I’ve played a TON of tycoon-esque games in my day. “Roller Coaster Tycoon”, “Hotel Giant”, “High School Tycoon”, “Prison Architect”, “Prison Tycoon”, “Hot Dog King”…the list goes on. Never before have I managed my very own mail distribution business, however. “Post Master”, the latest of simulators published by Excalibur Publishing LTD, promises exactly that and is due to hit virtual shelves on March 7, 2014. While this review predates the launch date by a few weeks, I’m told that my press copy is representative of the final version. To that end, I’d like to thank Richard Barclay from Excalibur Publishing LTD for providing me with an early review copy.
The main menu is nothing fancy, allowing you to start a new game, continue an existing one, and adjust game options. The settings menu addresses fullscreen/windowed mode, audio volumes, and language. It’s missing some obvious game options like screen resolution and vsync, the former being a bit more serious than the latter. I would have liked a way to increase the size of the in-game text…screen resolution options usually allow me to do just that (lower resolutions = larger text). After playing the game for a while though, I found that the absence of some of these common options didn’t really affect me all that much (except for the text size, of course).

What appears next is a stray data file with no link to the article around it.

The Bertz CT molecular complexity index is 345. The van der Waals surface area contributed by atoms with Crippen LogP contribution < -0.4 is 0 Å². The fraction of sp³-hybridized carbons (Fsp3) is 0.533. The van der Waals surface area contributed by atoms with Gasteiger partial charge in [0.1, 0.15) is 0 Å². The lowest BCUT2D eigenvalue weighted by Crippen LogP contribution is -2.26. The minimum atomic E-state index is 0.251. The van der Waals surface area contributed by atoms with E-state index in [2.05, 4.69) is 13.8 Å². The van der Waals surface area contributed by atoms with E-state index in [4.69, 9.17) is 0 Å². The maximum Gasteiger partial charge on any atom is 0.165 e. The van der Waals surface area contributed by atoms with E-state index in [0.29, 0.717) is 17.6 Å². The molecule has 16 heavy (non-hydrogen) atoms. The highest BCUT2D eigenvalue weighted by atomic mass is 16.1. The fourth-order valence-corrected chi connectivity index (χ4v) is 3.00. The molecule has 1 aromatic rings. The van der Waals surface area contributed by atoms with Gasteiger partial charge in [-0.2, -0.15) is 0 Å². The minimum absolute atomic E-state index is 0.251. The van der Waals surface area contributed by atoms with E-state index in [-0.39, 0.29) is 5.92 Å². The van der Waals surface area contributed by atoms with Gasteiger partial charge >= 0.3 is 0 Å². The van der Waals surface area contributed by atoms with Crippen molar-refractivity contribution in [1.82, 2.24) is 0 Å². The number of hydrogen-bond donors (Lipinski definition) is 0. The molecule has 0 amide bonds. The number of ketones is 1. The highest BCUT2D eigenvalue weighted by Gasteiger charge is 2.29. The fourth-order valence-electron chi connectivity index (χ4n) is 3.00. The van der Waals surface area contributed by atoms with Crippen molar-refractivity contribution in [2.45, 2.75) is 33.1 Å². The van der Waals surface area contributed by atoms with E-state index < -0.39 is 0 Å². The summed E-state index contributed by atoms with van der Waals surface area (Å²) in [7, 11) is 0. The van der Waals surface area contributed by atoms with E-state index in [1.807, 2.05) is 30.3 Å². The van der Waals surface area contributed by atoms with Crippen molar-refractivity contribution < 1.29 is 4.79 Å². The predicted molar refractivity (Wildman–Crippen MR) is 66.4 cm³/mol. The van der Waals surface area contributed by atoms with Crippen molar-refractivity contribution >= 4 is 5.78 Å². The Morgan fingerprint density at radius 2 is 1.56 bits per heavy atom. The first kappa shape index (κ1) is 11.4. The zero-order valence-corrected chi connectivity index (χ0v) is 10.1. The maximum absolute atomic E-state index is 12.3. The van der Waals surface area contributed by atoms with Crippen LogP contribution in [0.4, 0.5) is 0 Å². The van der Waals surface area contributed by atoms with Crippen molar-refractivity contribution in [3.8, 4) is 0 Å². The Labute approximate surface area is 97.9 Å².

There is an interactive tutorial available should you start a new game, or you can opt to choose between starting an easy, medium, or hard game. I highly recommend going with the tutorial for your first run or at the very least, the easier mode. There’s a learning curve at play that will thrust you into the deep end of the swimming pool right from the start, but once you learn the interface and the gameplay mechanics, you’ll find all of it very manageable. Before you ask…yes, you’ll be able to name your company, select a logo, and choose a truck color. It wouldn’t be much of a simulator if those features were left out, would it?
The game is broken up into days and it’ll be your job to grow your company using the post office you’re originally given. Each post office you create has a radius associated with it, the size of which all depends on the size of the post office in question. When you purchase new post offices to expand your footprint, you’ll have the option to drop more dough to build a larger office. The more post offices you construct however, the more micromanaging you’ll have to do. There’s no “auto-manager” feature available, so you’ll need to see to the features and needs of each post office under your command. Each post office requires staff and vehicles to operate…luckily, once you get things working like a well-oiled machine, the game pretty much plays itself.